Jail alternatives

Salvation Army becomes home for low-level inmates in Modesto

More than 60 percent of inmates released from California prisons wind up back in custody within three years, according to the State Corrections Department.

In an effort to reduce the number of inmates in the state’s 33 prisons to 137.5 percent of design capacity, Gov. Jerry Brown signed legislation in 2011 that places low-level (non-violent, low risk) inmates into the hands of individual California counties. Captain Lisa Smith, director at The Salvation Army Berberian Homeless and Transitional Living Center in Modesto, Calif., subsequently partnered with The Stanislaus County Sheriff’s Department to put this legislation into action through “Jail Alternatives.”

Smith opened up the shelter to low-level inmates who have been sentenced to house arrest, but have no home. There, the inmates can rehabilitate and eventually reunite them with their families. The Sheriff’s Department paid for five beds to kickstart the project in August 2013.

“Many of these non-violent, low-level offenders have addiction issues,” Smith said. “The clean and sober living environment is good for them and they do have accountability. This is a chance for them to rehabilitate and also prevent them from going back to prison.”

The $74,000 initiative is completely underwritten by the Sheriff’s Department with the possibility of adding five more beds in the center. This new endeavor is also made possible by the recent remodel of the shelter.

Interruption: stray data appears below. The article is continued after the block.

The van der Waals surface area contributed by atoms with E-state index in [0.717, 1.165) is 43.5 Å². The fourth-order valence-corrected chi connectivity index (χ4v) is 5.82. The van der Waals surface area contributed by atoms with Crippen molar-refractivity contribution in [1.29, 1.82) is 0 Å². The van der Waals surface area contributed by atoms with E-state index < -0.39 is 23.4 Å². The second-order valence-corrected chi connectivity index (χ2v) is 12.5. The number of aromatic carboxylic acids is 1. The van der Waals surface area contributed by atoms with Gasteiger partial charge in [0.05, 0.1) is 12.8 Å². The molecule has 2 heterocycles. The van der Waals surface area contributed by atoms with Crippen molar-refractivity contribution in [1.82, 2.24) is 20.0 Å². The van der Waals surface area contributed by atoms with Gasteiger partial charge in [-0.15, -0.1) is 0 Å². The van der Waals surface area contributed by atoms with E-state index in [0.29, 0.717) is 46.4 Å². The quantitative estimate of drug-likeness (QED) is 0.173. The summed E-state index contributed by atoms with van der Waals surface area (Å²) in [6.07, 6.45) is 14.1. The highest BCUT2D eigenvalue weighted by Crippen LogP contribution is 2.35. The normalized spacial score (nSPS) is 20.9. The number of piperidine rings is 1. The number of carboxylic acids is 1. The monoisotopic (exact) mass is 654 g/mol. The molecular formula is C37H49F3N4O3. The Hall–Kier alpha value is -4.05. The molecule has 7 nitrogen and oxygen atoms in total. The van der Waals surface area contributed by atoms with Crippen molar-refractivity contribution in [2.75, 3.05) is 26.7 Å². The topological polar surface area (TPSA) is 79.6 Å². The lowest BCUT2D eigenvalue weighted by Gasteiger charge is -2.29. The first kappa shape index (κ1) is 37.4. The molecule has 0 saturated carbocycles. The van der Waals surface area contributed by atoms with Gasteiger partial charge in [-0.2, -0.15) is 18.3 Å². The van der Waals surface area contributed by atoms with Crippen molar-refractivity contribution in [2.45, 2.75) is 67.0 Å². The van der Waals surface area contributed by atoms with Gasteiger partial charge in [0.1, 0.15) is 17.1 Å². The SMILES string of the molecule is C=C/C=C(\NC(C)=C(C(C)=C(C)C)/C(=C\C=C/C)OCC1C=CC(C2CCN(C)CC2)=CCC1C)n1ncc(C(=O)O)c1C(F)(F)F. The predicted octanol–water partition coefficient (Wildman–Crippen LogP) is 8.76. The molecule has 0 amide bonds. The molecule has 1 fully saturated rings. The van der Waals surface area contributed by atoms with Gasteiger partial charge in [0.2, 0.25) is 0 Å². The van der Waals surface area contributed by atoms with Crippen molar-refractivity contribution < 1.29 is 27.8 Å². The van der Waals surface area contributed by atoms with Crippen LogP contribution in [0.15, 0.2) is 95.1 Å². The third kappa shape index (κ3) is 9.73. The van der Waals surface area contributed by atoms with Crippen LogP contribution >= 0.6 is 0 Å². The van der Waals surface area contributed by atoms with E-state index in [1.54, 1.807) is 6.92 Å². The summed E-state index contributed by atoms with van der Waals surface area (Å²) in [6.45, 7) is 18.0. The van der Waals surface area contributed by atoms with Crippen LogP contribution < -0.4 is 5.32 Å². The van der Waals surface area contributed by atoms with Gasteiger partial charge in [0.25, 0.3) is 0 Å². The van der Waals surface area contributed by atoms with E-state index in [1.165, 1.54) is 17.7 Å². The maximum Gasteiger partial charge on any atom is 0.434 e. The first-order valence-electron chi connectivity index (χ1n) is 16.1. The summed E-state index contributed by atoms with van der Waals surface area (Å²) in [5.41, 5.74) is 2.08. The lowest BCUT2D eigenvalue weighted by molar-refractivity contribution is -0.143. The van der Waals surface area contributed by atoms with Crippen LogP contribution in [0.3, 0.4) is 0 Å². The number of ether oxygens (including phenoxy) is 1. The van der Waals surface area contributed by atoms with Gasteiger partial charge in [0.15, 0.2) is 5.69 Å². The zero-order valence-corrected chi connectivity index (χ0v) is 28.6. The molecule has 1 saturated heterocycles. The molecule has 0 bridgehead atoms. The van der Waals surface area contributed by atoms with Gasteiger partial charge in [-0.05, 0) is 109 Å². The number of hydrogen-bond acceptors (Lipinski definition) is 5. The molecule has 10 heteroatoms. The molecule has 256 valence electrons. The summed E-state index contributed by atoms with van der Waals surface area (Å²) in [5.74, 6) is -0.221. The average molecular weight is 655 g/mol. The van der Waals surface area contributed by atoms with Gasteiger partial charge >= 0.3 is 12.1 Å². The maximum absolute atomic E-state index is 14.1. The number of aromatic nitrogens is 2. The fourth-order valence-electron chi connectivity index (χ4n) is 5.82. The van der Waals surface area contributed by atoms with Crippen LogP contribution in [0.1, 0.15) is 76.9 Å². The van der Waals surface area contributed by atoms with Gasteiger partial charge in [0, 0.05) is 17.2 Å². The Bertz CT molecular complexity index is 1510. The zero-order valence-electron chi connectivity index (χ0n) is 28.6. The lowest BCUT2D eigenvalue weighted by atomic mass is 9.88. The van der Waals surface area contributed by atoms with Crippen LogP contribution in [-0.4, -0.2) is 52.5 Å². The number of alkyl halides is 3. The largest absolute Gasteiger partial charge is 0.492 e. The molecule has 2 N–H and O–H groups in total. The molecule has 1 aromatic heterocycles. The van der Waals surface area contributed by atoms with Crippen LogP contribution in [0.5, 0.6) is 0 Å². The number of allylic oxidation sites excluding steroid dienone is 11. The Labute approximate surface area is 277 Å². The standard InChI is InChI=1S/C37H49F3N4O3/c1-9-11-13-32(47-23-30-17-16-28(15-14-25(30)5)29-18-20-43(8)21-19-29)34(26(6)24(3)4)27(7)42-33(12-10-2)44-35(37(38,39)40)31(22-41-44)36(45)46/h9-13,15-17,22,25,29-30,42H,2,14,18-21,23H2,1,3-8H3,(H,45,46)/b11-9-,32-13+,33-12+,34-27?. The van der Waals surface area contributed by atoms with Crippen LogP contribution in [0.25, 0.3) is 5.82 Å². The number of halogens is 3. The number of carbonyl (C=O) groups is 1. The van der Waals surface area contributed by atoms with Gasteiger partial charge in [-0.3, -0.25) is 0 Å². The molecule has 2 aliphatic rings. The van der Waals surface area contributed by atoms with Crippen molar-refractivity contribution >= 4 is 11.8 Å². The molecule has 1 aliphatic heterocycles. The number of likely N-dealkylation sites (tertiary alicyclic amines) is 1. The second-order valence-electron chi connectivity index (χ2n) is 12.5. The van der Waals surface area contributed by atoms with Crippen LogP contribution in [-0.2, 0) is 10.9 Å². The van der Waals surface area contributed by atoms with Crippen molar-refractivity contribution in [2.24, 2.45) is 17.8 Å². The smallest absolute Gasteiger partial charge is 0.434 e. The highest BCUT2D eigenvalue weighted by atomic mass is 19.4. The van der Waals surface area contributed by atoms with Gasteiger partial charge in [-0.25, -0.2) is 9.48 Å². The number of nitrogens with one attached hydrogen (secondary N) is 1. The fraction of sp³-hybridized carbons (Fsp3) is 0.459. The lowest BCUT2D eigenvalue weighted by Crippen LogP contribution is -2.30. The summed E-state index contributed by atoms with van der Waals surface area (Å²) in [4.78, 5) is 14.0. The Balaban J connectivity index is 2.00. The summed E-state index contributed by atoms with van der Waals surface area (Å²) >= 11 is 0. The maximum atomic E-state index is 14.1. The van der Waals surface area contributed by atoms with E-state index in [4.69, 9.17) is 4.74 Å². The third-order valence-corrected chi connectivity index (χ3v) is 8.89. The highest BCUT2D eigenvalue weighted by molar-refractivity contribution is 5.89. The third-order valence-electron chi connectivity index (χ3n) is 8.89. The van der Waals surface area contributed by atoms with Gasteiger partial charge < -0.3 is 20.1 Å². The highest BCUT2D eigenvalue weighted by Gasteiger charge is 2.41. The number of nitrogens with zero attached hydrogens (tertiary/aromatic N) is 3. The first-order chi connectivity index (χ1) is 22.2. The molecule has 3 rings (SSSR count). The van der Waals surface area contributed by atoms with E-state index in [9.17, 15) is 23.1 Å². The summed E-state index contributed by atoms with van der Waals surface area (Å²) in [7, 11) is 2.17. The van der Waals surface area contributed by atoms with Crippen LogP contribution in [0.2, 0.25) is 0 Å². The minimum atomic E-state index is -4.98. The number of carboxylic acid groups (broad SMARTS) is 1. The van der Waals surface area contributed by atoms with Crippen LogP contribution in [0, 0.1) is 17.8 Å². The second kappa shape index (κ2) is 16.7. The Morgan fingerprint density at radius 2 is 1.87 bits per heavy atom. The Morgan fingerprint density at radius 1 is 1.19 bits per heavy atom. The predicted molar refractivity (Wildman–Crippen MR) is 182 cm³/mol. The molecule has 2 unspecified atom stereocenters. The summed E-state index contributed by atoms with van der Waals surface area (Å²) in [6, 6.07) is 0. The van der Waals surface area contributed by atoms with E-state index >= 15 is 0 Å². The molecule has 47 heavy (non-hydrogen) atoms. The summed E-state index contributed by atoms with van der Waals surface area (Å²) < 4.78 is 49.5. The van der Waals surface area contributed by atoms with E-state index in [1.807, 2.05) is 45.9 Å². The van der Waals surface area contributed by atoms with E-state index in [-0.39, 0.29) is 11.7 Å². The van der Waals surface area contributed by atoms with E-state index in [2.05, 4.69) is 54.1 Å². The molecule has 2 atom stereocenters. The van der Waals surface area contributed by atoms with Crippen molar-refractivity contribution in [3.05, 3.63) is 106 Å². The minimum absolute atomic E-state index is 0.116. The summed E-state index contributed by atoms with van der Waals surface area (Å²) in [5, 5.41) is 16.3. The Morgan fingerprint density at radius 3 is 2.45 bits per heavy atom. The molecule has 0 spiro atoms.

“Basically, it is a place for the inmates to stay until they finish their sentence or find a home,” Smith said.

The inmates are treated as transitional living clients and provided with case management and life skills services. They “own” and maintain their own areas—men and women reside in separate areas—and are required to wear ankle monitors.

“To date, we’ve not had any trouble,” Smith said. “In fact, the inmates are very helpful and they’re part of the life of the building. They socialize with others, volunteer and help out. They want to stay busy.”

The program has produced two success stories to date: a man found an apartment and is now living independently, and a woman finished her sentence and will be entering the Berberian transitional living program as soon as a bed is available; she started a nursing program in January.

Another participant, Antoinette Fererra, is currently serving a sentence for second degree burglary and is looking forward to seeing her child again.

“I am very blessed to be here,” Fererra said. “The physical and spiritual care has prepared me to get back into society and reunite with my child. Coming to The Salvation Army has given me the opportunity to have a healthier self-image and a blessing in serving other people.”

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Lisa Smith

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